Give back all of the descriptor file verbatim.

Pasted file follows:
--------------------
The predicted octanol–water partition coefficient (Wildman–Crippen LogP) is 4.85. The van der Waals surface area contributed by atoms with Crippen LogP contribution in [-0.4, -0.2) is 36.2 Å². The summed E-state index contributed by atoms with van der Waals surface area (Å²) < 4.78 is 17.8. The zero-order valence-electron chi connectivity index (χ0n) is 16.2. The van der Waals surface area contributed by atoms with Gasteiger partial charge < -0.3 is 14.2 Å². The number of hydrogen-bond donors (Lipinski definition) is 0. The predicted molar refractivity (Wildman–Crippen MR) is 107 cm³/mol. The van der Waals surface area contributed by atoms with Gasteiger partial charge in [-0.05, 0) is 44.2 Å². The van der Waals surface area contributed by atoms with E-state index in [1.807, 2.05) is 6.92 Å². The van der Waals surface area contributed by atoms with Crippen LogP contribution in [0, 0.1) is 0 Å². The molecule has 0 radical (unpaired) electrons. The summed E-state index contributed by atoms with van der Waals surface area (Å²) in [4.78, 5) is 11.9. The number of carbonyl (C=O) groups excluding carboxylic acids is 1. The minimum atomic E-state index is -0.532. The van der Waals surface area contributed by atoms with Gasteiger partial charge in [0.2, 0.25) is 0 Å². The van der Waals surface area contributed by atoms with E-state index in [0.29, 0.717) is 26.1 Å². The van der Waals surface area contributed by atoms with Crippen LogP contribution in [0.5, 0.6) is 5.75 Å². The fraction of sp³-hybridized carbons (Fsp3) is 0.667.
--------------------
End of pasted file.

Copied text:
The predicted octanol–water partition coefficient (Wildman–Crippen LogP) is 4.85. The van der Waals surface area contributed by atoms with Crippen LogP contribution in [-0.4, -0.2) is 36.2 Å². The summed E-state index contributed by atoms with van der Waals surface area (Å²) < 4.78 is 17.8. The zero-order valence-electron chi connectivity index (χ0n) is 16.2. The van der Waals surface area contributed by atoms with Gasteiger partial charge < -0.3 is 14.2 Å². The number of hydrogen-bond donors (Lipinski definition) is 0. The predicted molar refractivity (Wildman–Crippen MR) is 107 cm³/mol. The van der Waals surface area contributed by atoms with Gasteiger partial charge in [-0.05, 0) is 44.2 Å². The van der Waals surface area contributed by atoms with E-state index in [1.807, 2.05) is 6.92 Å². The van der Waals surface area contributed by atoms with Crippen LogP contribution in [0, 0.1) is 0 Å². The molecule has 0 radical (unpaired) electrons. The summed E-state index contributed by atoms with van der Waals surface area (Å²) in [4.78, 5) is 11.9. The number of carbonyl (C=O) groups excluding carboxylic acids is 1. The minimum atomic E-state index is -0.532. The van der Waals surface area contributed by atoms with Gasteiger partial charge in [0.2, 0.25) is 0 Å². The van der Waals surface area contributed by atoms with E-state index in [0.29, 0.717) is 26.1 Å². The van der Waals surface area contributed by atoms with Crippen LogP contribution in [0.5, 0.6) is 5.75 Å². The fraction of sp³-hybridized carbons (Fsp3) is 0.667.